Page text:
N'divut- Generosity
(א) וַיְדַבֵּ֥ר יְהוָ֖ה אֶל־מֹשֶׁ֥ה לֵּאמֹֽר׃ (ב) דַּבֵּר֙ אֶל־בְּנֵ֣י יִשְׂרָאֵ֔ל וְיִקְחוּ־לִ֖י תְּרוּמָ֑ה מֵאֵ֤ת כָּל־אִישׁ֙ אֲשֶׁ֣ר יִדְּבֶ֣נּוּ לִבּ֔וֹ תִּקְח֖וּ אֶת־תְּרוּמָתִֽי׃

(1) The LORD spoke to Moses, saying: (2) Tell the Israelite people to bring Me gifts; you shall accept gifts for Me from every person whose heart so moves him.

תרומה. הַפְרָשָׁה, יַפְרִישׁוּ לִי מִמָּמוֹנָם נְדָבָה:
תרומה is something set apart (cf. Onkelos); the meaning is: let them set apart from their possessions a voluntary gift in My honour.

Timtum HaLev

You can be generous with money and also with your time, your energy, and your possessions. The one who gives terumah gives because his or her heart is so enflamed with magnanimity that it would be painful not to give, and the heart finds a way to respond spontaneously, whether with money, time, materials, or in any other way.

Morinis, Alan. Everyday Holiness: The Jewish Spiritual Path of Mussar (p. 151). Shambhala. Kindle Edition.

Can you see any ways you build walls around your own heart?

Do you rationalize rather than commit the effort it may take to be generous in a relationship?

What reasons do you give yourself to turn away?

In hell, people sit around a great banquet table piled high with food. Each person is given a fork six feet in length, far too long for them to maneuver into their mouths. They are starving. In heaven, on the other hand, people sit around exactly the same banquet. But in heaven each feeds the person across the table. And in so doing, all are filled.––Bal Shem Tov

Mishneh Torah, Laws of Gifts to the Poor, 10:4, Maimonides

All who give tzedekah to the poor with a frown while looking at the ground, even if they give a thousand gold coins, they lose whatever merit they might have achieved. Rather, one should give with a smile, with joy, and empathize with the recipient in their pain as it says, “Do I not weep for the unfortunate? Do I not grieve for the needy? (Eyov 31:25).”


(ז) כִּֽי־יִהְיֶה֩ בְךָ֨ אֶבְי֜וֹן מֵאַחַ֤ד אַחֶ֙יךָ֙ בְּאַחַ֣ד שְׁעָרֶ֔יךָ בְּאַ֨רְצְךָ֔ אֲשֶׁר־יְהוָ֥ה אֱלֹהֶ֖יךָ נֹתֵ֣ן לָ֑ךְ לֹ֧א תְאַמֵּ֣ץ אֶת־לְבָבְךָ֗ וְלֹ֤א תִקְפֹּץ֙ אֶת־יָ֣דְךָ֔ מֵאָחִ֖יךָ הָאֶבְיֽוֹן׃ (ח) כִּֽי־פָתֹ֧חַ תִּפְתַּ֛ח אֶת־יָדְךָ֖ ל֑וֹ וְהַעֲבֵט֙ תַּעֲבִיטֶ֔נּוּ דֵּ֚י מַחְסֹר֔וֹ אֲשֶׁ֥ר יֶחְסַ֖ר לֽוֹ׃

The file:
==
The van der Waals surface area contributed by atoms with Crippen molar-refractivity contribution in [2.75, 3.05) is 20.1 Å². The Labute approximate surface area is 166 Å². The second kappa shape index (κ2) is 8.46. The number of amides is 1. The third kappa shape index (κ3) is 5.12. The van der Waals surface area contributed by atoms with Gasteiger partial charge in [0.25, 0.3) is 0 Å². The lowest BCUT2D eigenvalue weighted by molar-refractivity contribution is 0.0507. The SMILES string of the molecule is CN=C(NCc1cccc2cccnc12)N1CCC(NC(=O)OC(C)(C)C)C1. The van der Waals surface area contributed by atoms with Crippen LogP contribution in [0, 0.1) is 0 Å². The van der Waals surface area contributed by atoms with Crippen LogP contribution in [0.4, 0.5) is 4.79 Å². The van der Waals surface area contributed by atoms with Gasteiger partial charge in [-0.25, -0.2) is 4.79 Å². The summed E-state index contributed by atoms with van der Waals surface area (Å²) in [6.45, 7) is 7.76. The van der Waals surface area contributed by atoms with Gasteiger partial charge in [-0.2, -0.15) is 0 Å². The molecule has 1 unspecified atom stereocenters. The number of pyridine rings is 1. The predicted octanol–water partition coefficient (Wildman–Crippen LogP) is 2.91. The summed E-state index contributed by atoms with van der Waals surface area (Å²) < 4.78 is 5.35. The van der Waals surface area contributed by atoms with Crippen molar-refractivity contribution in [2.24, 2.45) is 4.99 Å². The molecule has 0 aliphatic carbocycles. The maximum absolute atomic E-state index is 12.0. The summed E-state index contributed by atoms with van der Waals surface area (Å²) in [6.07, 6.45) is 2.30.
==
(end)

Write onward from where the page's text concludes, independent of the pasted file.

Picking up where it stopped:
(7) If, however, there is a needy person among you, one of your kinsmen in any of your settlements in the land that the LORD your God is giving you, do not harden your heart and shut your hand against your needy kinsman. (8) Rather, you must open your hand and lend him sufficient for whatever he needs.

(ז) ועוד אמר החכם: מידת הנדיבות תלויה בהרגל. כי אינו נקרא "נדיב" עד שיהא רגיל בכל עת ובכל שעה להתנדב כפי יכולתו. כי אדם שנותן למי שראוי ליתן אלף זהובים בבת אחת למי שראוי – אינו נדיב כמי שנותן אלף זהובים באלף פעמים, כל זהוב וזהוב למי שראוי לו. . . . . ועל זה אמרו רבותינו (אבות ג טו): הכל לפי רוב המעשה, ולא אמרו: "לפי גודל המעשה".

(7) Our Sages, of blessed memory, said further, "The quality of generosity depends upon habit, for a man cannot be called generous unless he gives of his own free will at all times, and at all hours, according to his ability. A man who gives a thousand gold pieces to a worthy person at one time is not as generous as one who gives a thousand gold pieces on a thousand different occasions, each to a worthy cause. For the man who gave the thousand gold pieces at one time had a sudden impulse to be generous, but after that the desire left him. . . . . Concerning this our Sages said, "Everything must be according to the multitude of the task" (Aboth 3:15); they did not say according to the greatness of the task."

Babylonian Talmud, Baba Batra 9a
ואמר רב אסי: שקולה צדקה כנגד כל המצות.
Rav Assi said: Tzedakah is as important as all the other commandments [together]. [Soncino translation]
Babylonian Talmud, Gittin 7b
Even a poor person who receives tzedakah must give from what he receives.